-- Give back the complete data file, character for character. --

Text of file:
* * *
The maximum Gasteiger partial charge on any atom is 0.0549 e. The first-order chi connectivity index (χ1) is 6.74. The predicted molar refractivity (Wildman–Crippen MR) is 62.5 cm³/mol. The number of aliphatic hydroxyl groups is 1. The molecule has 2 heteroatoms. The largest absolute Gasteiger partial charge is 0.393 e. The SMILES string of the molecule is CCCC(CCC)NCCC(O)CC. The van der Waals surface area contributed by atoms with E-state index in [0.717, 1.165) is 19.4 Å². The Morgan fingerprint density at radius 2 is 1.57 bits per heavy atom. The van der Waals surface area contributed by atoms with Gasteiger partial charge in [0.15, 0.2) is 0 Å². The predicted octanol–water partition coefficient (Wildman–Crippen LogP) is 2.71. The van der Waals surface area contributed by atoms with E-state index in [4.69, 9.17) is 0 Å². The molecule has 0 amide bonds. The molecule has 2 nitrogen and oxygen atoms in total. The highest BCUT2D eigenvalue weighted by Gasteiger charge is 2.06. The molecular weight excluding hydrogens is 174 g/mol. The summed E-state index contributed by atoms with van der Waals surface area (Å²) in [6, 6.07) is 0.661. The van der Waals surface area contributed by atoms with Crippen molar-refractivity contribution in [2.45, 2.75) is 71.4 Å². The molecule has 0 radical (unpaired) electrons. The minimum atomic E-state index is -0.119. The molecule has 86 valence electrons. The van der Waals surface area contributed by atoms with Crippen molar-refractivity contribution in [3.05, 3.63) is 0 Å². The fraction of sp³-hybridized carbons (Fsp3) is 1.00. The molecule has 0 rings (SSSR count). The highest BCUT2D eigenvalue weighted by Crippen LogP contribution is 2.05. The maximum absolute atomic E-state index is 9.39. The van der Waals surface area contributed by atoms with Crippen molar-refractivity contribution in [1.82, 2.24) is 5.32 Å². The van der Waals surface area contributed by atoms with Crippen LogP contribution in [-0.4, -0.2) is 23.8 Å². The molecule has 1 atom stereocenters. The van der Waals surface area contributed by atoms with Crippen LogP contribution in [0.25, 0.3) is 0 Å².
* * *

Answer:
The maximum Gasteiger partial charge on any atom is 0.0549 e. The first-order chi connectivity index (χ1) is 6.74. The predicted molar refractivity (Wildman–Crippen MR) is 62.5 cm³/mol. The number of aliphatic hydroxyl groups is 1. The molecule has 2 heteroatoms. The largest absolute Gasteiger partial charge is 0.393 e. The SMILES string of the molecule is CCCC(CCC)NCCC(O)CC. The van der Waals surface area contributed by atoms with E-state index in [0.717, 1.165) is 19.4 Å². The Morgan fingerprint density at radius 2 is 1.57 bits per heavy atom. The van der Waals surface area contributed by atoms with Gasteiger partial charge in [0.15, 0.2) is 0 Å². The predicted octanol–water partition coefficient (Wildman–Crippen LogP) is 2.71. The van der Waals surface area contributed by atoms with E-state index in [4.69, 9.17) is 0 Å². The molecule has 0 amide bonds. The molecule has 2 nitrogen and oxygen atoms in total. The highest BCUT2D eigenvalue weighted by Gasteiger charge is 2.06. The molecular weight excluding hydrogens is 174 g/mol. The summed E-state index contributed by atoms with van der Waals surface area (Å²) in [6, 6.07) is 0.661. The van der Waals surface area contributed by atoms with Crippen molar-refractivity contribution in [2.45, 2.75) is 71.4 Å². The molecule has 0 radical (unpaired) electrons. The minimum atomic E-state index is -0.119. The molecule has 86 valence electrons. The van der Waals surface area contributed by atoms with Crippen molar-refractivity contribution in [3.05, 3.63) is 0 Å². The fraction of sp³-hybridized carbons (Fsp3) is 1.00. The molecule has 0 rings (SSSR count). The highest BCUT2D eigenvalue weighted by Crippen LogP contribution is 2.05. The maximum absolute atomic E-state index is 9.39. The van der Waals surface area contributed by atoms with Crippen molar-refractivity contribution in [1.82, 2.24) is 5.32 Å². The van der Waals surface area contributed by atoms with Crippen LogP contribution in [-0.4, -0.2) is 23.8 Å². The molecule has 1 atom stereocenters. The van der Waals surface area contributed by atoms with Crippen LogP contribution in [0.25, 0.3) is 0 Å².